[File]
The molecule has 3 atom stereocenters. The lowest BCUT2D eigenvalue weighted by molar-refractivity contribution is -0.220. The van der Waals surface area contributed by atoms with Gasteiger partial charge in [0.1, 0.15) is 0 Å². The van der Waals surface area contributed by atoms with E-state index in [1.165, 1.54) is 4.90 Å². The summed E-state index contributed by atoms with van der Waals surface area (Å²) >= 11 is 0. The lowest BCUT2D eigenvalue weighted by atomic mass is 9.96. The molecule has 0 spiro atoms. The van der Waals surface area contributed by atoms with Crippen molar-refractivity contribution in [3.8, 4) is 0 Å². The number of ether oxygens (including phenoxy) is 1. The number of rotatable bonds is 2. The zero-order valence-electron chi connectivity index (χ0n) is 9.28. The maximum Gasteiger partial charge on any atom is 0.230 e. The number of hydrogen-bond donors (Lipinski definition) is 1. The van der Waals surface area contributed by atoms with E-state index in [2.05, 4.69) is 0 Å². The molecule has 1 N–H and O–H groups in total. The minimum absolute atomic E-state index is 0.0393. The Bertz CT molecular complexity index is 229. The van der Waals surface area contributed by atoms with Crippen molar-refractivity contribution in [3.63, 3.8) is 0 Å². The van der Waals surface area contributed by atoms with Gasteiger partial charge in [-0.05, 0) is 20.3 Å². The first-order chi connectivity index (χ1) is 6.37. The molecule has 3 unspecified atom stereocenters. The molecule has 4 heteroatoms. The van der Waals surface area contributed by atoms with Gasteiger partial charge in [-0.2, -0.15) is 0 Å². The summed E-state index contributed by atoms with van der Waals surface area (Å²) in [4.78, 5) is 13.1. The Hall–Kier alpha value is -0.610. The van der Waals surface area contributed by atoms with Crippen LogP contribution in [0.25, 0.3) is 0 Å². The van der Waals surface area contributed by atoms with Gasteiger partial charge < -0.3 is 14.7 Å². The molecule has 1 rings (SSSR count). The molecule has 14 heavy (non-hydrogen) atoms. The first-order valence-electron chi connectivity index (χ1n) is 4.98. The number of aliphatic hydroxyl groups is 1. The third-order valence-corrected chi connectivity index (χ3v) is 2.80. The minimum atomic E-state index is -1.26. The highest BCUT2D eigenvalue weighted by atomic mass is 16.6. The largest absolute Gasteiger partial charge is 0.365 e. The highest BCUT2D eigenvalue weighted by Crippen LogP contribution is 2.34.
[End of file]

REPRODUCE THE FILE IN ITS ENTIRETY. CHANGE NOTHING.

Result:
The molecule has 3 atom stereocenters. The lowest BCUT2D eigenvalue weighted by molar-refractivity contribution is -0.220. The van der Waals surface area contributed by atoms with Gasteiger partial charge in [0.1, 0.15) is 0 Å². The van der Waals surface area contributed by atoms with E-state index in [1.165, 1.54) is 4.90 Å². The summed E-state index contributed by atoms with van der Waals surface area (Å²) >= 11 is 0. The lowest BCUT2D eigenvalue weighted by atomic mass is 9.96. The molecule has 0 spiro atoms. The van der Waals surface area contributed by atoms with Crippen molar-refractivity contribution in [3.8, 4) is 0 Å². The number of ether oxygens (including phenoxy) is 1. The number of rotatable bonds is 2. The zero-order valence-electron chi connectivity index (χ0n) is 9.28. The maximum Gasteiger partial charge on any atom is 0.230 e. The number of hydrogen-bond donors (Lipinski definition) is 1. The van der Waals surface area contributed by atoms with E-state index in [2.05, 4.69) is 0 Å². The molecule has 1 N–H and O–H groups in total. The minimum absolute atomic E-state index is 0.0393. The Bertz CT molecular complexity index is 229. The van der Waals surface area contributed by atoms with Crippen molar-refractivity contribution in [3.63, 3.8) is 0 Å². The van der Waals surface area contributed by atoms with Gasteiger partial charge in [-0.05, 0) is 20.3 Å². The first-order chi connectivity index (χ1) is 6.37. The molecule has 3 unspecified atom stereocenters. The molecule has 4 heteroatoms. The van der Waals surface area contributed by atoms with Gasteiger partial charge in [-0.2, -0.15) is 0 Å². The summed E-state index contributed by atoms with van der Waals surface area (Å²) in [4.78, 5) is 13.1. The Hall–Kier alpha value is -0.610. The van der Waals surface area contributed by atoms with Crippen LogP contribution in [0.25, 0.3) is 0 Å². The van der Waals surface area contributed by atoms with Gasteiger partial charge < -0.3 is 14.7 Å². The molecule has 1 rings (SSSR count). The molecule has 14 heavy (non-hydrogen) atoms. The first-order valence-electron chi connectivity index (χ1n) is 4.98. The number of aliphatic hydroxyl groups is 1. The third-order valence-corrected chi connectivity index (χ3v) is 2.80. The minimum atomic E-state index is -1.26. The highest BCUT2D eigenvalue weighted by atomic mass is 16.6. The largest absolute Gasteiger partial charge is 0.365 e. The highest BCUT2D eigenvalue weighted by Crippen LogP contribution is 2.34.